Some 40,000 people try to cross the Mediterranean so far this year

The UNHCR says there were three rescue operations just last week

Mediterranean, refugees, rescue, missing, sinking boats, UNHCR, Italy,

Image via @EUNAVFORMED_OHQ on Twitter

As many as 700 people are missing following a deadly week in the Mediterranean.

The United Nations refugee agency, the UNHCR, says there were three incidents on Wednesday, Thursday and Friday of last week.

Some 100 people died on Wednesday after a boat capsized, while a small boat with no engine began to take on water after it was cut loose from a fishing vessel that was towing it on Thursday.

About 550 people that were on the smaller boat are missing and presumed drowned.

While an unspecified number of people are missing after another rescue operation on Friday.

It says that as many as 40,000 people have tired to cross the Mediterranean into mainland Europe so far this year.

This comes as there are growing fears that increasing numbers of migrants are travelling by small boats in an attempt to illegally reach the UK.

The French coastguard has said that tragedies like those seen in the Mediterranean could soon be seen in the English Channel.

On Sunday, 18 Albanians and two Britons had to be rescued after getting into difficulties off the coast of Kent.

Last month, the deputy director of UK border policing command for the National Crime Agency said that gangs are being paid as much as stg£12,000 (€15,797) to smuggle people into the UK on inflatable boats.

Traffickers are thought to be turning to small boats because authorities are preventing migrants travelling on ferries in vehicles or through the Channel Tunnel.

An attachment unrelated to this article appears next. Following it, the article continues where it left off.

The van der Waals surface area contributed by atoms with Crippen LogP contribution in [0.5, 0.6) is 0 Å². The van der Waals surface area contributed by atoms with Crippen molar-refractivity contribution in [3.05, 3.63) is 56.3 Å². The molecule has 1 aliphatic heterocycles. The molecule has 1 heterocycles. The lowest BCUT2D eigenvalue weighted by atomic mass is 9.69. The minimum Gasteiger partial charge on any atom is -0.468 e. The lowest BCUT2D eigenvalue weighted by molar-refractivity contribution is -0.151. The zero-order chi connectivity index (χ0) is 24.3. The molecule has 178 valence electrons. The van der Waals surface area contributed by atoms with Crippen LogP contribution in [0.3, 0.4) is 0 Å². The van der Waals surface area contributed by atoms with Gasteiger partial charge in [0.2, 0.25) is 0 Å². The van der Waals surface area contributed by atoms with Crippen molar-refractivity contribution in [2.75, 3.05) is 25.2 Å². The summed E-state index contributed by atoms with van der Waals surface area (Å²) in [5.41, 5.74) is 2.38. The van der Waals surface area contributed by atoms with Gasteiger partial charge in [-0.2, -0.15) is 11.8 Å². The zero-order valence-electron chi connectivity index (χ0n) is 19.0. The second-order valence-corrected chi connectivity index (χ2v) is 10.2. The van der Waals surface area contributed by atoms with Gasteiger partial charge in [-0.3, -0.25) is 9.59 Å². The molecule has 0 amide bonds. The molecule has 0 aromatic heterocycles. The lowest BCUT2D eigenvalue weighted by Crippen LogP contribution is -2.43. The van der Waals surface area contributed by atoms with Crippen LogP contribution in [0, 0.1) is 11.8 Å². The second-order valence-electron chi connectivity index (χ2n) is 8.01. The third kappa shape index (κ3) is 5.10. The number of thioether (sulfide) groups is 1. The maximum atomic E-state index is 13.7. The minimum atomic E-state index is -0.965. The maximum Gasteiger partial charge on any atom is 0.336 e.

In the latest incident, two boats suspected of being linked to people smuggling were found on Dymchurch beach.

"It's a sea filled with danger"

President of the French coastguard, Bernard Barron, said the suspected smuggler craft found in Dymchurch was unsuitable for crossing the Channel.

He said: "It's starting to become a very similar situation to that seen in the Mediterranean and my biggest fear is that the same kind of tragedies we see in Greece or Italy will start to repeat in the Channel".

"They operate across the length of both the French and Belgian coastlines, between Ostend and into Normandy, finding new positions from where they can send their clients - the migrants - towards England".

"These smugglers - despite being given large sums of money - provide methods of transport for the migrants that are not suitable for crossing a sea like the English Channel".

"It's a sea filled with danger, with strong currents, storms and heavy traffic of larger vessels".

On Tuesday, another 17 suspected Albanians, and a British man wanted on suspicion of murder in Spain, were detained after a catamaran arrived at Chichester Marina in West Sussex on Tuesday.

They have been detained while the UK Home Office considers their cases.

Two weeks ago, Yachting and Boat World reported that French police had arrested five people in the port of Saint-Quay-Portrieux, Brittany, after finding migrants stowed away on a yacht heading for the UK.

In February, four Iranians were rescued after leaving on an inflatable craft from Dunkirk.

While, last month, two Iranian men were found floating a mile from Dover in an ill-equipped dinghy in the English Channel.

Thousands of migrants have died trying to cross from north Africa to Europe and also from Turkey to Greece, with the UN saying that more than 700 may have drowned in just the last few days.

Jody Clarke is spokesperson for the UNHCR. He told Newstalk Breakfast it has been a tragic seven days at sea.